The Value Of Owning More Books Than You’ll Ever Read

An “antilibrary” keeps you humble

Clive Thompson

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“Old books” by Eli Francis (CC 1.0 license, unmodified)

I buy a ton of books.

It’s one of my main splurges. Every time I walk into a bookstore, I come out with an armful. If I hear about an interesting one online, I have my local bookstore ship it in.

But I acquire books so rapidly I can’t possibly read them all. I finish maybe only half of them; another quarter I dip into slightly; the last quarter, I never touch. Just in the last month or two I’ve bought Zakiya Dalila Harris’ The Other Black Girl (which I read), Lauren Milici’s Final Girl (read), a collection of essays by Marshall McLuhan (unopened), an anthology of historical speculation about life on other planets (skimmed the first few chapters only), Emily Wilson’s translation of The Odyssey (almost done), James Bridle’s Ways of Being (read only the first chapter so far), a collection of Mary Ruefle (skimmed), Jody Rosen’s Two Wheels Good (read), Emily Katz Anhalt’s Embattled (read), Kate Eichorn’s The End of Forgetting (as yet unread), Alexis Pauline Gumbs’ Undrowned (halfway through only), Jonathan Kramnick’s Paper Minds (read the first two chapters only), Thalia Verkade’s Movement (read), 2015’s The Year’s Best Science Fiction (three stories read, of 36), Alexandra Oliver’s Hail, the Invisible Watchman (halfway through), Keats’ Odes by Anahid Nersessian (I read one spellbinding chapter, but nothing else yet).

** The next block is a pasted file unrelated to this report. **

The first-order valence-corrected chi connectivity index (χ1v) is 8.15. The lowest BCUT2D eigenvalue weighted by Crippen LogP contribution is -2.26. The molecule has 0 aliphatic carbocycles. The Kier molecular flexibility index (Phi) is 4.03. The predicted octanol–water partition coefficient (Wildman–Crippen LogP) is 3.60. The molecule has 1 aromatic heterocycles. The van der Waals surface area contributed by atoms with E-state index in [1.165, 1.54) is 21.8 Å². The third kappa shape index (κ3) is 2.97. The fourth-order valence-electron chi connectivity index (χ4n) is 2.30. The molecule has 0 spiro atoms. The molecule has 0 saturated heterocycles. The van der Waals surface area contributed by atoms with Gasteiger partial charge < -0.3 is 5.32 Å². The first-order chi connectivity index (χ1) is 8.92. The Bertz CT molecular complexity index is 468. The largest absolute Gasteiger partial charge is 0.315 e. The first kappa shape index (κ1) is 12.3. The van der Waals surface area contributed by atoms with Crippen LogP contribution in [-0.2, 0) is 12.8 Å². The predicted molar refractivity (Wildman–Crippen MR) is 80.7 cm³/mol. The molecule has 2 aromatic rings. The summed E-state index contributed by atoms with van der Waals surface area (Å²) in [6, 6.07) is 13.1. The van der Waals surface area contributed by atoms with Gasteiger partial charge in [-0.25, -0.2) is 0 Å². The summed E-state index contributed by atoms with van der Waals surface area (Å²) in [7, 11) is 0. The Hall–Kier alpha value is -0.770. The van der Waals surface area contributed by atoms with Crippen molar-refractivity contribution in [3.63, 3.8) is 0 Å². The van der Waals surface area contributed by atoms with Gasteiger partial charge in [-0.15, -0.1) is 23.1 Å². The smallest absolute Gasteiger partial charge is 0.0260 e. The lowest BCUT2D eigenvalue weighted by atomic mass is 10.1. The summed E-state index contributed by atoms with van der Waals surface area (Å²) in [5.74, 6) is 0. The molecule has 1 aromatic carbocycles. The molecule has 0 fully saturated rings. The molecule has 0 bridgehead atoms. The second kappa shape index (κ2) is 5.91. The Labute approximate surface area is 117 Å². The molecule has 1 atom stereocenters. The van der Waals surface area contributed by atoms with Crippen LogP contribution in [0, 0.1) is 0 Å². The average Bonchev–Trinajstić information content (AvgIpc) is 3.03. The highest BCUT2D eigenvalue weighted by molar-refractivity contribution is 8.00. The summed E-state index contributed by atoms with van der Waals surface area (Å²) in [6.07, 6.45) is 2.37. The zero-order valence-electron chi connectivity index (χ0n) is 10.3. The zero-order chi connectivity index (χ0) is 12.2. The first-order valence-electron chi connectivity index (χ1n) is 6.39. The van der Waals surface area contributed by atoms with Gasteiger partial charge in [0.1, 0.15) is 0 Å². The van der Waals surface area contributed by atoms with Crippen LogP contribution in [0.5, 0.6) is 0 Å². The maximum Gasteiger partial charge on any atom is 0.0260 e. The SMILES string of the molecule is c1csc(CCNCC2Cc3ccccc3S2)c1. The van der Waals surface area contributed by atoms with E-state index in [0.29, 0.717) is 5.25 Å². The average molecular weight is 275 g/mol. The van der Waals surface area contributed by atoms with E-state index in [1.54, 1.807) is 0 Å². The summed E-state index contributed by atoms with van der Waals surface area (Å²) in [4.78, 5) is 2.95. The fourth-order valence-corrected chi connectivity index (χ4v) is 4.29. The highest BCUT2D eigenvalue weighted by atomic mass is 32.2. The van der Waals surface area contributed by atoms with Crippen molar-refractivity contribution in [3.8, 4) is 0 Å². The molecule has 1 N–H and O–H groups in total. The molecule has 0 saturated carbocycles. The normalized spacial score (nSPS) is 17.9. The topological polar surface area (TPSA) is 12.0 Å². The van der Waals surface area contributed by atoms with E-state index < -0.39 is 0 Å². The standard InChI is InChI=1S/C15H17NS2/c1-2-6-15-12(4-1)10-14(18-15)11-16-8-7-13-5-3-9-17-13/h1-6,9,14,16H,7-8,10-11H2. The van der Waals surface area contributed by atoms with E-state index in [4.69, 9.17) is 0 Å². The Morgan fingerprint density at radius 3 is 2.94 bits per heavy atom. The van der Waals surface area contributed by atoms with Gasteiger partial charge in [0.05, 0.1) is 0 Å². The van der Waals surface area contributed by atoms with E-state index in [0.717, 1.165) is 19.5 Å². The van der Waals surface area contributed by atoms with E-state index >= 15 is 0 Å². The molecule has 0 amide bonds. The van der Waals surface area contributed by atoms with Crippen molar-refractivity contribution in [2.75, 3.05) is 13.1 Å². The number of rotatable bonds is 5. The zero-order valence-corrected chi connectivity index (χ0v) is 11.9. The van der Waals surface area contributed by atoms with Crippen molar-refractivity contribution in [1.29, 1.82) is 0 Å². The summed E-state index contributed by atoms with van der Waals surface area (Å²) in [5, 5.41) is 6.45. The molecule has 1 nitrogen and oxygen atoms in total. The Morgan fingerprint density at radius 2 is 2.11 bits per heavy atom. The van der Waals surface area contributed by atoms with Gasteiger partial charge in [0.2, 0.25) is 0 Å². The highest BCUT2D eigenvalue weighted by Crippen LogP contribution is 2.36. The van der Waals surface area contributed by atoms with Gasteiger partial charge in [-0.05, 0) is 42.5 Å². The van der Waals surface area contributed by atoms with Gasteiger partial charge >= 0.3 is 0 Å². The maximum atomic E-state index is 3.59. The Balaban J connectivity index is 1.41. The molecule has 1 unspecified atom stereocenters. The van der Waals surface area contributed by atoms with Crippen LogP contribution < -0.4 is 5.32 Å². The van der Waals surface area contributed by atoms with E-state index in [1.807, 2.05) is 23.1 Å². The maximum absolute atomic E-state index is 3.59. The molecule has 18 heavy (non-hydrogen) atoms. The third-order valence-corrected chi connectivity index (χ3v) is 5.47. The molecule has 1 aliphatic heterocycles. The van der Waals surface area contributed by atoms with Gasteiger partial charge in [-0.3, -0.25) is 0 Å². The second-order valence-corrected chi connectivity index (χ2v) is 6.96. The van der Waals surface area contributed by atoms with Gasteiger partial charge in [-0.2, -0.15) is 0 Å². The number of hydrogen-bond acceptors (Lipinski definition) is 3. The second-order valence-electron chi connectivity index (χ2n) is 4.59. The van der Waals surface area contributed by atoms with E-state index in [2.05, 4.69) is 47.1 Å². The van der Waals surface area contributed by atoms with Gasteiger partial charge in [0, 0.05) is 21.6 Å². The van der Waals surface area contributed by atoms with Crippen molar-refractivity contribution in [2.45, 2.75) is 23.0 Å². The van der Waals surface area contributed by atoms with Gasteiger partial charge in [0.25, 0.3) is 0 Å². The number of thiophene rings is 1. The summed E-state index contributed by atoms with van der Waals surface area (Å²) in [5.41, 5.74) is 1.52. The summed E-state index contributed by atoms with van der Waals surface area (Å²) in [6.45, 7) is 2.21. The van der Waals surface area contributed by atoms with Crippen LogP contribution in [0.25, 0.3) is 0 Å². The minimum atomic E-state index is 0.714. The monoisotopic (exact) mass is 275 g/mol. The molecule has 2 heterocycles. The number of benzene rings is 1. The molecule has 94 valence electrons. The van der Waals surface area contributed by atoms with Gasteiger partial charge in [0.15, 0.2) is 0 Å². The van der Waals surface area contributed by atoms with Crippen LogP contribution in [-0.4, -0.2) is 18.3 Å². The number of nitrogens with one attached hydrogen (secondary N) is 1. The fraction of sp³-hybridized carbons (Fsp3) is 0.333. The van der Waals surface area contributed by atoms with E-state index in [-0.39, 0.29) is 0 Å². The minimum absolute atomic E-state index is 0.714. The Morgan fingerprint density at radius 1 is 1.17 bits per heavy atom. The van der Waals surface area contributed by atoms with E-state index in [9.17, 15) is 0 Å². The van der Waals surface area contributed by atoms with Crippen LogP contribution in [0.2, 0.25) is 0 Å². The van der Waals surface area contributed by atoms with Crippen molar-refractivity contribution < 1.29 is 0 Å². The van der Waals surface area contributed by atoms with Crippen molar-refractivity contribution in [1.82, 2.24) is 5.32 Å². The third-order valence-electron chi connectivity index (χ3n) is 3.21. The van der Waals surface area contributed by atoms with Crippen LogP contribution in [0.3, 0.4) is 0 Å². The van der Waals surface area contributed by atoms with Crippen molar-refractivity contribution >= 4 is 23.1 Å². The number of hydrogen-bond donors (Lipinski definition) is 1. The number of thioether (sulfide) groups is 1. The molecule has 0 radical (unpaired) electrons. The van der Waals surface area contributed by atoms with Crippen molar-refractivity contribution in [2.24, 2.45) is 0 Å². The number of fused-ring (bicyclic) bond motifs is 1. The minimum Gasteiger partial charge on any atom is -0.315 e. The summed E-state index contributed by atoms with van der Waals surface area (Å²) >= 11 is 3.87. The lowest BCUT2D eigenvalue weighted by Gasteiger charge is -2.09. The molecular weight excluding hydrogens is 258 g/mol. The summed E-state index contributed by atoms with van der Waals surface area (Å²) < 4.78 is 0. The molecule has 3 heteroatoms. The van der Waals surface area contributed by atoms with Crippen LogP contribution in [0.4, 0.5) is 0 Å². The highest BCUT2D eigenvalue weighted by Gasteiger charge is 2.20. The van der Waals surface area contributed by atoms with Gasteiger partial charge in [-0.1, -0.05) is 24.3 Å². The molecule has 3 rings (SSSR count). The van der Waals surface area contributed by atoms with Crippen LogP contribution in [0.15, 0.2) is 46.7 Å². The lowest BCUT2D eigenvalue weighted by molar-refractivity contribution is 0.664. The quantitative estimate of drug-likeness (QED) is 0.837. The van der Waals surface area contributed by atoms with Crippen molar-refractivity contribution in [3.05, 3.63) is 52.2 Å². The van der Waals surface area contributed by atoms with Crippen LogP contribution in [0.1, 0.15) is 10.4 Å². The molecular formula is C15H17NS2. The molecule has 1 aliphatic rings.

These books are stacked all over my house — some teetering in a ziggurat on my nightstand, others in a pile on top of a bookshelf downstairs, or even on the corner of my kitchen table. Others are purely digital, usually read (or semi-read) via my Scribd subscription.

I used to worry that my constant accumulation of partially- and entirely-unread books was a weird waste — of space, of money, of my limited attention span. Flitting from book to book without finishing one; buying tomes that sit on my bookshelf literally for decades without my reading them? This seems faintly pathological.

To console myself, I pondered the Japanese concept of “tsundoku”. It’s a portmanteau invented in the 19th century to describe “the stockpiling of books that will never be consumed”. It’s a word that’s used sympathetically or even proudly: Coined by bookphiles, for…

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Clive Thompson

I write 2X a week on tech, science, culture — and how those collide. Writer at NYT mag/Wired; author, “Coders”. @clive@saturation.social clive@clivethompson.net